(ORDO NEWS) — Animal carcasses litter the ground in areas where it has not rained, and millions of people are left without enough food and water in a country already engulfed in civil war.
Nimo Abdi Duh’s shoulder circumference is only 12 cm, and although this figure means nothing to her, it matters to the medical professionals treating her. Two-year-old Nimo, like many other children in the arid lowlands of Ethiopia, suffers from malnutrition.
“We’ve been hit by a drought,” her mother, Shems Dire, says, looking at her anxiously. “We don’t have milk to give to the children. My child is sick due to lack of food, and this is due to the drought… Our livestock has suffered from the drought. We have lost a lot of livestock.”
“We pray to Allah for rain.”
In a country already grappling with humanitarian problems caused by the civil war, aid workers and local officials say another crisis is slowly unfolding as a severe drought has hit much of southern and northeastern Ethiopia.
By mid-March, more than 6.8 million people in the affected regions are estimated to be in need of urgent humanitarian assistance. Nearly 850,000 children in these areas will suffer severe malnutrition this year due to a combination of drought, conflict and economic downturn, according to Unicef.
“We have failed in three rainy seasons in a row,” says Gianfranco Rotigliano, UNICEF country director. “If it rains in April, the situation will improve. But if not, then we are in for something comparable to what we saw in 1999 or 1993-94.” These years brought drought crises to Ethiopia, leaving millions of people starving and some starving to death.
Now to help get relief supplies to those who need them most, Unicef is calling for £23.7m to be raised, including for water delivery, well restoration and baby food. If this money is not collected, Rotigliano warns: “As they say in West Africa, ce sera la catastrophe [it will be a catastrophe].”
An estimated 4.4 million people are experiencing acute water stress, with low-lying areas of Ethiopia – the southeastern region of Somalia and part of Oromia – hardest hit by the drought.
Abdi Farah Ahmed of the regional health bureau in Jijiga, Somalia, says the lack of rainfall – which locally was caused by locust infestations – has led to crop failures, livestock deaths and increased malnutrition. Many people have fled their homes, he adds.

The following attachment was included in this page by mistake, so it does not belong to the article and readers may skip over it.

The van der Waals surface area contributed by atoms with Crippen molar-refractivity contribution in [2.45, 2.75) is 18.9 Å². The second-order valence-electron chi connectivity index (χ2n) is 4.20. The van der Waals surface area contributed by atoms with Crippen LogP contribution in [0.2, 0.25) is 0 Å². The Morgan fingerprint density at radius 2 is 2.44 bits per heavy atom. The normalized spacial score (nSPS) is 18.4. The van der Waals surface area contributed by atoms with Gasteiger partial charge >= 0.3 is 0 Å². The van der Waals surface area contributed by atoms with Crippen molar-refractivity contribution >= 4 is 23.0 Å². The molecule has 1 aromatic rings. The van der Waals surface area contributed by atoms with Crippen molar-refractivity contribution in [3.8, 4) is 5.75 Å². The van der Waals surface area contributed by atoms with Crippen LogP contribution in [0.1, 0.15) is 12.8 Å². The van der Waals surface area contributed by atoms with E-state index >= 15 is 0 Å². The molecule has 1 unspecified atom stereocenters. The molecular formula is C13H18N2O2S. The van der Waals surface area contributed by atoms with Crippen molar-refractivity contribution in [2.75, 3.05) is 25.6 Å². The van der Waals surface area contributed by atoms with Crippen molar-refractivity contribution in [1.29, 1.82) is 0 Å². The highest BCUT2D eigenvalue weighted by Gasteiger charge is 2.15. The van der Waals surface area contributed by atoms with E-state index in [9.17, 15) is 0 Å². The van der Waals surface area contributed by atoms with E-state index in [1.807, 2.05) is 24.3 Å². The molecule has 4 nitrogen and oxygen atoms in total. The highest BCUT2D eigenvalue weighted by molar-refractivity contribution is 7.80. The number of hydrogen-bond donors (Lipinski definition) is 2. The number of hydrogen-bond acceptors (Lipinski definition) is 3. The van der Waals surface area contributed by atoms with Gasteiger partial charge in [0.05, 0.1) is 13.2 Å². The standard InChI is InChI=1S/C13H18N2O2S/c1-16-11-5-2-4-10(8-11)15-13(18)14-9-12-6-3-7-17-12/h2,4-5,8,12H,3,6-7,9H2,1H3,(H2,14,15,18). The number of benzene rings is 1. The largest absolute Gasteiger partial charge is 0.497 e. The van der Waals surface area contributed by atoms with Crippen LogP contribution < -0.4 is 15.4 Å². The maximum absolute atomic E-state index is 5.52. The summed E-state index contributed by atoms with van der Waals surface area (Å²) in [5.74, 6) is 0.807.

More than a fifth of children under five in Somalia suffer from global acute malnutrition, according to a December survey. Abdi Farah says the number of people suffering from severe acute malnutrition (SAM) is also on the rise.
According to him, last year the average number of people admitted to regional medical institutions with SAM was more than 9,000 people. “But in December 2021, the number of new CAM cases admitted to healthcare facilities was 11,588. This means an increase of 18.5% [from the previous month],” he adds.
Zainab Woli, a mother of seven from the village of Saglo in the Somali region, says the lack of rainfall has taken a toll on her health. She used to sell some of her goats to supplement her income, but due to a drought, she lost almost half of them.
“We depend on our livestock. We have lost many of them. Who knows, maybe people will die next time? I have never seen such a drought … Five years ago there was a drought in our area, but at least we had food. But now we don’t have enough food for our family,” she says.
She is far from the only one affected by the loss of livestock. The land of Saglo is littered with the carcasses of animals that died from the drought. Cows, sheep, goats, camels and donkeys have died, and their owners are trying to survive in their absence.
“The situation is desperate,” says Ayes Mohammed, a mother of five from the village of Gebias in Somalia, who lost 20 cows and 80 goats and sheep due to the drought.
“Goats and sheep are not surviving. There is still some hope for the cows if we get food soon. I’m worried about my children. For the last 10 days I’ve been feeding them by borrowing food from my neighbors. But today I’m glad the government has distributed food to our village. I received 20 kg of rice and 20 kg of sugar.”
For Abdirahman Ali Hussain, a health worker in Somalia’s Korahei zone, it is clear that the government cannot deal with the problem alone.
The drought also affects areas in the Southern Region of Nations, Nationalities and Peoples in the southwest of the country and Afar in the northeast, where fighting has recently taken place between the rebel forces of Tigray and the federal government forces.
“The government is trying to provide everything necessary, but there is an overload,” says Abdirahman.
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